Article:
Why Does Reverse Osmosis Water Tastes Bitter?


Why Does Reverse Osmosis Water Tastes Bitter?

Reverse Osmosis (RO) water, or for that matter water from any other water filtration device, tastes different compared to regular tap water. The removal of contaminants, chemicals, and minerals results in a taste change, but in a good way. However, sometimes the water tastes bitter. Why? Let’s find out.

Bitter reverse osmosis water is an indication of a faulty RO system. The bitterness could be the result of copper corrosion, high pH levels, reduced concentration of minerals, a damaged membrane, or expired filters.

Reverse osmosis is a multifaceted system and there’s more than one problem that can cause the water to taste bitter. Pinpointing the problem can expedite the repair process, and help you get better-tasting water, faster. In this article, we’ll discover some of the main culprits of bitter water and how to fix them.

Read my comprehensive article about reverse osmosis.

Top Reasons Behind Bitter Tasting RO Water

Bitter-tasting water is not only unpleasant to drink but also impacts cooking, brushing teeth, coffee, and bathing. This detailed guide will help you figure out what could be causing your RO water to taste bitter and how you can get it to taste as it should.

Read my other articles about the taste and quality of reverse osmosis water.
Why Does Reverse Osmosis Water Tastes Metallic?
Why Does My RO Water Smell?
Making Coffee with Reverse Osmosis Water: Tasty or Awful

1. Copper pipes corroding

Many reverse osmosis systems are fitted with copper tubes, which impart a metallic taste to the water, making it bitter. Reverse osmosis water is extremely clean and pure and has an affinity to leach minerals from its surroundings, which in this case will be copper. Not only does this create bitter tasting water, but it also means the tubing itself develops pinhole leaks over time.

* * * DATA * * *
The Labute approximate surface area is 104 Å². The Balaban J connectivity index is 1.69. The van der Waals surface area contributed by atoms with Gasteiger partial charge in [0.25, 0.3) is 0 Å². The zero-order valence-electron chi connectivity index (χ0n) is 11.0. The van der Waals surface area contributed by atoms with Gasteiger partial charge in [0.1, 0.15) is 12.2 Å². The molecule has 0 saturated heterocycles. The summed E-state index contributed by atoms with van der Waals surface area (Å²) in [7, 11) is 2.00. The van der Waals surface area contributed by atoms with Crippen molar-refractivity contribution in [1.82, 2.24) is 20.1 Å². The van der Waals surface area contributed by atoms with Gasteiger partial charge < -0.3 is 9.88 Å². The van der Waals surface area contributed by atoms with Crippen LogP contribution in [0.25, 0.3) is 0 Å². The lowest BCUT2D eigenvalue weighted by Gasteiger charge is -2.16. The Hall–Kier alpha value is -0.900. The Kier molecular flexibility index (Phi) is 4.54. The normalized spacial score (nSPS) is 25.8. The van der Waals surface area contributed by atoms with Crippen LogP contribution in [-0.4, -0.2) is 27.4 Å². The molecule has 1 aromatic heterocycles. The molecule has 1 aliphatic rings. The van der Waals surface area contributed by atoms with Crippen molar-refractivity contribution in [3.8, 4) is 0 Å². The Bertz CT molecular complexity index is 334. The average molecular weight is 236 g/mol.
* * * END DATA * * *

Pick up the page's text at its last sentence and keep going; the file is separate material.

Read my article about reverse osmosis treated water corroding pipes.

Solution:

The best type of tubing for RO systems is cross-linked polyethylene (PEX). It lasts a long time and is resistant to corrosion and leaking, caused by water contaminants. Replace your copper tubes with PEX to avoid bitter tasting water now and in the future.

2. Clogged reverse osmosis membrane

Although a reverse osmosis system comprises multiple filters, it is the semi-permeable membrane that gives it a 90% contaminant-free reputation.

The membrane has pores of 0.0001 microns, and it catches large amounts of impurities. As a result, it gets clogged quickly and needs regular replacement.

If your RO system has a clogged membrane then it will fail to purify water, leaving numerous dissolved solids in it, and making the water taste bitter.

Read my article about the importance of maintaining your reverse osmosis system.

Solution:

Replace the semi-permeable membrane once every 2 years, and replace all the other filters in 6 to 12 months to avoid ever having to deal with bitter water. These are necessary maintenance procedures of an RO system and must be done to ensure high-quality water.

3. Sulfur concentration is high

High concentration of sulfur also leaves a bitter after-taste in the water. In perfect working condition, it is the semi-permeable membrane and the granular activated carbon filter that eliminates sulfur from the water.

If after a water test you find the bitter taste in the water is due to high levels of sulfur, it’s likely that either the filters or the membrane have reached the end of their useful lives and need a replacement.

If this sulfur-induced water is left to sit for a long time, it will start to smell like rotten eggs.

Solution:

Replace the carbon filter and if the problem persists, invest in a new semi-permeable membrane.

4. Low mineral concentration

The absence of calcium is a common reason behind bitter-tasting water. Since RO eliminates 90% of the dissolved solids from the water, many minerals end up being filtered too. Calcium is one of them.